First lady Michelle ObamaMichelle ObamaWould it be legal for Trump to give his son-in-law a White House gig? First lady offers touching farewell to White House staffers Michelle Obama on election night: 'I went to bed' MORE on Monday blasted back at critics of her school lunch program, arguing parents should ensure their children eat healthy meals.
Obama said parents and school leaders can’t let children make the call to eat pizza and burgers for lunch every day.
“Our job as adults to make sure that our kids eat what they need, not what they want,” she added.
“What we need to do is lend a hand to the schools that are struggling, not roll back the standards and say, ‘Oh, well. The kids don’t like it so let them eat cake.’ We can’t afford to do that,” she said.
House Republicans are expected to hold a floor vote this week on a bill that would waive tougher nutritional standards on school lunches if the school shows it has operated at a net loss over six months.
The standards are intended to ensure that children get whole grains, fruits and vegetables in their school meals. They also put a limit on sodium in meals.
Republicans say schools need greater flexibility to implement the standards championed by the first lady, and that the tougher requirements cost too much.
The White House has backed a compromise agreement adopted by the Senate Appropriations Committee. Under that deal, tougher requirements on sodium levels would not be implemented, although requirements for schools to offer fruits and vegetables would be kept.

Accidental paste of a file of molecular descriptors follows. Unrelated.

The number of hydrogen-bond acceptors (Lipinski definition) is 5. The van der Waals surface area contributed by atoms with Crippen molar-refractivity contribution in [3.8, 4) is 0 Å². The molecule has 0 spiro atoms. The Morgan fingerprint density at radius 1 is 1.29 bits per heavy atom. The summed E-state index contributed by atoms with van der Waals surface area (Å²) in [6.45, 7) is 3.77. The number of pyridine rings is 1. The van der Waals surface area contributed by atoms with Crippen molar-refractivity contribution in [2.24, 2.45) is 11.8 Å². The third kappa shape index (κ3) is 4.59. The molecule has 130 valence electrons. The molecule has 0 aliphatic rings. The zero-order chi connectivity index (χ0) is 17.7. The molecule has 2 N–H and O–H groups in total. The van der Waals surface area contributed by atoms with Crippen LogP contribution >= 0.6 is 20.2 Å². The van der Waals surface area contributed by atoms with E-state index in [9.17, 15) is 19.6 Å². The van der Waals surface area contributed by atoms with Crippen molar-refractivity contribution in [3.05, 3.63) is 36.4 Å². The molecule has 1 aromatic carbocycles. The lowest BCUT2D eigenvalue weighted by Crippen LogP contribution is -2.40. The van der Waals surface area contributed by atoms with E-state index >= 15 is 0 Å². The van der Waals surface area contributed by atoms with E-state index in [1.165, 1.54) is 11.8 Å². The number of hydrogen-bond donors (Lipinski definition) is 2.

The Senate plan also asks the Agriculture Department to identify products schools could purchase instead of whole-grain pastas and breads, and offer technical assistance to schools struggling to meet the new requirements.
The first lady said that rather than rolling back standards, officials should “help the schools that are struggling do a better job at making the meals more enjoyable for the kids.”
“It’s so important for our schools to make the hard calls for our kids, because parents are struggling enough at home. So once you make that decision to set the rules, you don’t want to be undermined when your kids go to school and have some sweet cereal for breakfast with chocolate milk followed by a donut and then a burger and fries for lunch,” she added. “That’s why we’re in the state that we’re in right now, in regards to the epidemic of childhood obesity.”
The fight over school lunches has been a rare foray into politics for the first lady. Last week, she held an event at the White House with school nutritionists where she prepared salads with local elementary school students, in another bid to rally support for the nutrition standards.